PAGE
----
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NeuRAM3 results in the press

EE News logo Experimenting with neural architectures in silicon

EE Times logo AI’s Limits Send Scientists Back to the Brain


 

NeuRAM3 FDSOI 28nm Neuromorphic Processing Unit (NPU)

Multi-core spiking neural network chip with mixed signal analog/digital neurons and synapses, and in-memory computing asynchronous architecture. Ultra-low power and low-latency performance, with multiple distributed memory structures ideal for co-integration with resistive memory technologies.

FDSOI neuromorphic processing unit



The ReASOn chip

NeuRAM3 130 CMOS Neuromorphic Processing Unit with co-integration or ReRAM and CMOS synapse circuits.


NeuRAM3 NPU test setup

Setup framework for exploring on-line spiking neural network architectures

Neuram3 test setup


Layout of the IMSE ReRAM test circuits.

IMSE circuits layout


Operative Connection of RRAM Synapse to VLSI Neurons

The asynchronous plasticity operation of a block constituted by one RRAM synapse and two VLSI mixed-signal digital-analogue subthreshold neurons is demonstrated by a collaboration between CNR and UZH. The RRAM synapse is produced by CNR and can be operated in analogue and in digital manners. The neuron chip is designed by UZH and comprises neuron/synapse interfaces that allow the managing of the voltage drop on the synapse terminals in such a way that long term potentiation or depression events are triggered in an asynchronous manner and according to a generalized version of a Spike Timing Dependent Plasticity. The work (published here) constitutes a first step towards a realistic implementation VLSI-compatible asynchronous neuromorphic systems comprising RRAM synapses.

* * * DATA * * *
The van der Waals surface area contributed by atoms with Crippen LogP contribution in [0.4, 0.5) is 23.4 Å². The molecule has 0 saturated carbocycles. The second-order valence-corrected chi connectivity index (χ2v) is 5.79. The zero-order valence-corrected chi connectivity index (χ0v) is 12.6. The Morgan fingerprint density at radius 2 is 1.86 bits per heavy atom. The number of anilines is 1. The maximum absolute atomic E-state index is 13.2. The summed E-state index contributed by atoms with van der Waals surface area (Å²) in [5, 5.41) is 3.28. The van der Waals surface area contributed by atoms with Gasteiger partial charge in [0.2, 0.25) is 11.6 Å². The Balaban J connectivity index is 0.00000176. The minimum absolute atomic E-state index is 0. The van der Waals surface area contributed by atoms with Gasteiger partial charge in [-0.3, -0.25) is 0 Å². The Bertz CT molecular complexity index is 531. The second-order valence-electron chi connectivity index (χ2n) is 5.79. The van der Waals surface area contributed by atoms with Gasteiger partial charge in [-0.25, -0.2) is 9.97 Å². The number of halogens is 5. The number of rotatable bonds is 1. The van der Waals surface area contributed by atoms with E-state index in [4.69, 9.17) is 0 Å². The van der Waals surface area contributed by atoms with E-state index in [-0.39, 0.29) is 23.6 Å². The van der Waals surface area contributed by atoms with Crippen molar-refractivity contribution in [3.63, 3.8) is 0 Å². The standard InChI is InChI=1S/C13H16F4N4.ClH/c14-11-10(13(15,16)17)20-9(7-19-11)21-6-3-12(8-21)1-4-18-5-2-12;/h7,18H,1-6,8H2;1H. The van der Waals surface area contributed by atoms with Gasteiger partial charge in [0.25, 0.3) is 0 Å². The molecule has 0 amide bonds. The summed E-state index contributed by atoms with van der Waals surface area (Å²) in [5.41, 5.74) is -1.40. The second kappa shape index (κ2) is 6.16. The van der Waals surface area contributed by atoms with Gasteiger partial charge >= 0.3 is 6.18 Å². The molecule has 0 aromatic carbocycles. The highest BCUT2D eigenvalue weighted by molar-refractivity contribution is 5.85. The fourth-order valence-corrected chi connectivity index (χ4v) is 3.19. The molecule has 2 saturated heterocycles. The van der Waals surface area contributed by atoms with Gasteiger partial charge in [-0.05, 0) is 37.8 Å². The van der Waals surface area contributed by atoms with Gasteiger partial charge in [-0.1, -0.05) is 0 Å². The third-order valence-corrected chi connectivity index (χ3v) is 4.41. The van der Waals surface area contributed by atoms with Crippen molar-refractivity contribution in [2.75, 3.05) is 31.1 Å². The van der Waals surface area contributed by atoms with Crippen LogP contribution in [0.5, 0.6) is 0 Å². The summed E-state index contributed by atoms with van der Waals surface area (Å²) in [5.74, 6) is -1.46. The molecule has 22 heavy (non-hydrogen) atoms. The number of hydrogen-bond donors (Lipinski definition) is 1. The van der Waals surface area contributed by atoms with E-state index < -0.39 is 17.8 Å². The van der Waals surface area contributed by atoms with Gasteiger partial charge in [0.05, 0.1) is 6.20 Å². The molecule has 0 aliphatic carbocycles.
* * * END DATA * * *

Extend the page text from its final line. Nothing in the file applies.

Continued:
RRAM synapseCNR_3_2

 

Photograph and schematic of the experimental setup. Schematic insets: micro-photograph of the memristive devices (round inset, top left) and micro-graph of the neuromorphic die (square inset, bottom right).


 

Analog Non-Linear Soft-Bound Switching Dynamics Filamentary RRAMs